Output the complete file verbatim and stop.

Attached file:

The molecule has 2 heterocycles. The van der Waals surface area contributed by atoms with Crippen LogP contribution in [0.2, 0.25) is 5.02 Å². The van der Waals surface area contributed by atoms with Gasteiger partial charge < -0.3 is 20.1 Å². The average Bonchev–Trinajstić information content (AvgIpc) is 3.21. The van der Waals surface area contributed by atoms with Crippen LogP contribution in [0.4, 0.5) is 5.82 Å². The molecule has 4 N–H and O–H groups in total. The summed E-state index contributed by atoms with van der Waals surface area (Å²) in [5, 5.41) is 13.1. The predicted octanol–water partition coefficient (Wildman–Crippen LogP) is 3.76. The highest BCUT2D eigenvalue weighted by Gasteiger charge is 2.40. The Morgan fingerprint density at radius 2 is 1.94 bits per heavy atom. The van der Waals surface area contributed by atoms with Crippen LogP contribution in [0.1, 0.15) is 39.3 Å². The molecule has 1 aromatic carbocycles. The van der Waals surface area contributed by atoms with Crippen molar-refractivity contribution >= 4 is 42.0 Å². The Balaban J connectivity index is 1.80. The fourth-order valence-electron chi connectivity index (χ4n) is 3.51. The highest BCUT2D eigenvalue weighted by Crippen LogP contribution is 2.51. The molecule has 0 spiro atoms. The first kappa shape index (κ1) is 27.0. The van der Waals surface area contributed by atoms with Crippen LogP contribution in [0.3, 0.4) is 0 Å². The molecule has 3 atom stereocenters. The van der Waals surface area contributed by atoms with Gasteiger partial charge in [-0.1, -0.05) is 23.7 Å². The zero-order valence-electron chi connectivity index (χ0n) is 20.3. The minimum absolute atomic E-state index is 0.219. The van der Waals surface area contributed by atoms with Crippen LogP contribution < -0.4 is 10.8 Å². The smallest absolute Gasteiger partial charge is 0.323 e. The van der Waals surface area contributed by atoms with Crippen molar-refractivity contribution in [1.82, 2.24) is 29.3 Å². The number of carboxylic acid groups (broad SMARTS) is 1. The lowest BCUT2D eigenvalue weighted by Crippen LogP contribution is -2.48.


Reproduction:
The molecule has 2 heterocycles. The van der Waals surface area contributed by atoms with Crippen LogP contribution in [0.2, 0.25) is 5.02 Å². The van der Waals surface area contributed by atoms with Gasteiger partial charge < -0.3 is 20.1 Å². The average Bonchev–Trinajstić information content (AvgIpc) is 3.21. The van der Waals surface area contributed by atoms with Crippen LogP contribution in [0.4, 0.5) is 5.82 Å². The molecule has 4 N–H and O–H groups in total. The summed E-state index contributed by atoms with van der Waals surface area (Å²) in [5, 5.41) is 13.1. The predicted octanol–water partition coefficient (Wildman–Crippen LogP) is 3.76. The highest BCUT2D eigenvalue weighted by Gasteiger charge is 2.40. The Morgan fingerprint density at radius 2 is 1.94 bits per heavy atom. The van der Waals surface area contributed by atoms with Crippen LogP contribution in [0.1, 0.15) is 39.3 Å². The molecule has 1 aromatic carbocycles. The van der Waals surface area contributed by atoms with Crippen molar-refractivity contribution >= 4 is 42.0 Å². The Balaban J connectivity index is 1.80. The fourth-order valence-electron chi connectivity index (χ4n) is 3.51. The highest BCUT2D eigenvalue weighted by Crippen LogP contribution is 2.51. The molecule has 0 spiro atoms. The first kappa shape index (κ1) is 27.0. The van der Waals surface area contributed by atoms with Crippen LogP contribution in [0.3, 0.4) is 0 Å². The molecule has 3 atom stereocenters. The van der Waals surface area contributed by atoms with Gasteiger partial charge in [-0.1, -0.05) is 23.7 Å². The zero-order valence-electron chi connectivity index (χ0n) is 20.3. The minimum absolute atomic E-state index is 0.219. The van der Waals surface area contributed by atoms with Crippen LogP contribution < -0.4 is 10.8 Å². The smallest absolute Gasteiger partial charge is 0.323 e. The van der Waals surface area contributed by atoms with Crippen molar-refractivity contribution in [1.82, 2.24) is 29.3 Å². The number of carboxylic acid groups (broad SMARTS) is 1. The lowest BCUT2D eigenvalue weighted by Crippen LogP contribution is -2.48.